safely to the outside of the home.
#5 Of the gases that are produced by a portable, unvented heater, which
is potentially the most lethal?
Carbon monoxide. It is toxic because it interferes with the blood's
ability to carry oxygen to the cells of the body. It may reach toxic
levels in the blood stream within minutes or several hours. Carbon
monoxide may be a particular threat to persons with heart ailments.
Early carbon monoxide poisoning symptoms include dizziness, headache,
weakness, drowsiness and/or nausea. Some people could experience
impaired judgement and irritability.
#6 Why is carbon monoxide so deadly?
Carbon monoxide replaces oxygen in the blood until suffocation occurs.
Carbon monoxide mixes with your blood 210 times quicker than oxygen, so
even getting fresh air after poisoning symptoms begin may not help and
suffocation can still occur. It takes from 10 to 24 hours to rid the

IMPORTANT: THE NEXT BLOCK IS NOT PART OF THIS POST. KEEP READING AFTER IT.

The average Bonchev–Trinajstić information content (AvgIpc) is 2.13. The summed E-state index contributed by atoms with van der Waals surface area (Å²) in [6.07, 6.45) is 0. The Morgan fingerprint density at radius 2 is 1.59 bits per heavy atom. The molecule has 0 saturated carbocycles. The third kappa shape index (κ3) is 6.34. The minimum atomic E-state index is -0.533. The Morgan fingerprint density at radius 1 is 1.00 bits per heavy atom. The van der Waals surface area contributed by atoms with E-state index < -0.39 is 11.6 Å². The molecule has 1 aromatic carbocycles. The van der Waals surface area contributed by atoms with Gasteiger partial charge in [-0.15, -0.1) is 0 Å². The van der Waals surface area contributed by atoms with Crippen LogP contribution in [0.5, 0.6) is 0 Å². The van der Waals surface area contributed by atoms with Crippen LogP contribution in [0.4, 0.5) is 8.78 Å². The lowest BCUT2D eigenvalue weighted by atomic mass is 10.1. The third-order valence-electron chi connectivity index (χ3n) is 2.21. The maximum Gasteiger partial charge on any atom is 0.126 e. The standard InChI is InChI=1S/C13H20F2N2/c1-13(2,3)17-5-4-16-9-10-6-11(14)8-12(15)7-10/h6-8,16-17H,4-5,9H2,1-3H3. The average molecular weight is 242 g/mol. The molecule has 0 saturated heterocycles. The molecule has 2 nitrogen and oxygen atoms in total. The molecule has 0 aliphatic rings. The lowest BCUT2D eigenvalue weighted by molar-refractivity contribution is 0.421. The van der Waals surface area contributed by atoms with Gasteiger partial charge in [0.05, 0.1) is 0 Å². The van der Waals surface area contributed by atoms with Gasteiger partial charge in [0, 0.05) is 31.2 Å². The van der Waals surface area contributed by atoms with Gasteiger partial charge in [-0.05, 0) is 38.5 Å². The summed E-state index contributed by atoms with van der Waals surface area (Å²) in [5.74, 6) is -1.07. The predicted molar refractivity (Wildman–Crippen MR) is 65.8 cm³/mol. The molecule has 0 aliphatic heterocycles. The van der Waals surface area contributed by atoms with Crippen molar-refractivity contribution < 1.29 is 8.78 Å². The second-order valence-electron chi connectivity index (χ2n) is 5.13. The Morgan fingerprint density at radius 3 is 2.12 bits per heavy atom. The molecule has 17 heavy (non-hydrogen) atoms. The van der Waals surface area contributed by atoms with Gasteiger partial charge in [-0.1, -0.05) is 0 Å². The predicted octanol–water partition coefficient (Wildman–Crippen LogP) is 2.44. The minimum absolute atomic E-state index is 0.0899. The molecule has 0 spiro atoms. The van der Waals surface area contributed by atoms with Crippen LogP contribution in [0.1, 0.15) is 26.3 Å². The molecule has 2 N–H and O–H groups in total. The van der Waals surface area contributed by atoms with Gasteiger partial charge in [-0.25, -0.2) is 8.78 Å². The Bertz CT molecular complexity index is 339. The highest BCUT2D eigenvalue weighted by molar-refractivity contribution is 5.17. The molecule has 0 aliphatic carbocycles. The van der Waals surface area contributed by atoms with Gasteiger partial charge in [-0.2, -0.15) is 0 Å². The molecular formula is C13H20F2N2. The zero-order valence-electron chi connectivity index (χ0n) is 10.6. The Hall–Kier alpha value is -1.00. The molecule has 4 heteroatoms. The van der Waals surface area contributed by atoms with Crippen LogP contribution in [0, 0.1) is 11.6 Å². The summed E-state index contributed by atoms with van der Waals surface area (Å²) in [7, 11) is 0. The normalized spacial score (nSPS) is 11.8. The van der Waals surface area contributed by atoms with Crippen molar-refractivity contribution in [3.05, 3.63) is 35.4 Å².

blood of excessive carbon monoxide.
#7 Do I really have to open a window one inch or keep a door ajar to
another room to maintain a margin of safety while using a portable,
unvented kerosene heater?
Yes, especially if the heater is located in a room having less than 150
square feet. Be sure to read the manufacturer's instructions about
ventilation. The Consumer Product Safety Commission recommends one
square inch of open window in the room where the heater is being used
for each 1,000 Btu of the heater's rated output.
For example, if the heater is rated at 9,100 Btu per hour, and the
window in the room is 24 inches wide, the window should be opened